North Africa Invasion - The Second Front.

North Africa - the promised Second Front arrived.

The Second Front – Weygand In Prison – Upbeat In The Solomons – November 21, 1942

North Africa Invasion - The Second Front.
North Africa – the promised Second Front arrived.

November 21, 1942 – News Of The World – NBC – Gordon Skene Sound Collection –

The much anticipated Second Front was well underway, this November 21st in 1942 – Allied footholds were gaining ground but not without heavy resistance. Following the Operation Torch landings—from early November 1942—the Germans and Italians initiated a buildup of troops in Tunisia to fill the vacuum left by Vichy troops which had withdrawn. During this period of weakness, the Allies decided against a rapid advance into Tunisia while they wrestled with the Vichy authorities. Many of the Allied soldiers were tied up in garrison duties because of the uncertain status and intentions of the Vichy forces.

By mid-November, the Allies were able to advance into Tunisia, but only in single division strength. By early December, the Eastern Task Force—which had been re-designated as the British First Army under Lieutenant-General Kenneth Anderson—was composed of the British 78th Infantry Division, British 6th Armored Division, 1st Parachute Brigade, No. 6 Commando and elements of US 1st Armored Division. But by this time, one German and five Italian divisions had been shipped from Europe and the remoteness of Allied airfields from the front line gave the Axis clear air superiority over the battlefield. The Allies were halted and pushed back having advanced eastwards to within 30 kilometres (19 mi) of Tunis.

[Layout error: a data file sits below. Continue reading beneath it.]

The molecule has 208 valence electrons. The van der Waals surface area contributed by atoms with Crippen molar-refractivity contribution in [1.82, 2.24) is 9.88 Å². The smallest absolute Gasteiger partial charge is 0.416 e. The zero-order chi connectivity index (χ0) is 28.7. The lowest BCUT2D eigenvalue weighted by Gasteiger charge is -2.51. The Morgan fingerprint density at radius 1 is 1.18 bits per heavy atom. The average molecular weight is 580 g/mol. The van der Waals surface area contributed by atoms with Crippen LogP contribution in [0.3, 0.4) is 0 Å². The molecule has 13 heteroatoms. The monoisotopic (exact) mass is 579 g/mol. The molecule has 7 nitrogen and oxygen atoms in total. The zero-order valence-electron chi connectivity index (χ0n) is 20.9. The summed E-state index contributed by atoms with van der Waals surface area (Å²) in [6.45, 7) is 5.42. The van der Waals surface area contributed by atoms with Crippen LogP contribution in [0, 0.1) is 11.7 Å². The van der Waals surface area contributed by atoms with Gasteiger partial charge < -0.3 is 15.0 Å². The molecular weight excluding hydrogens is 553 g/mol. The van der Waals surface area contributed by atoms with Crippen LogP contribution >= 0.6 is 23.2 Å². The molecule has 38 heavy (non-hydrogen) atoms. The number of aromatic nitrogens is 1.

Meanwhile, General Maxime Weygand, a much celebrated French military commander in World War I and World War II joined Philippe Pétain’s Vichy regime as Minister for Defence and served until September 1940, when he was appointed Delegate-General in French North Africa. Weygand favored only limited collaboration with Germany and was dismissed from his post in November 1941 on Hitler’s demand. Following the Allied invasion of North Africa in November 1942, Weygand was arrested by the Germans and imprisoned at Itter Castle in Austria.

And news from the South Pacific was upbeat, with new reports surfacing that five more Japanese warships were sunk than was previously disclosed. The news further bolstered morale that progress was being made in the Pacific, despite being somewhat overshadowed by news from Europe and The Second front.

And that’s a small slice of what went on, this November 21, 1942 as reported by NBC’s News Of The World.


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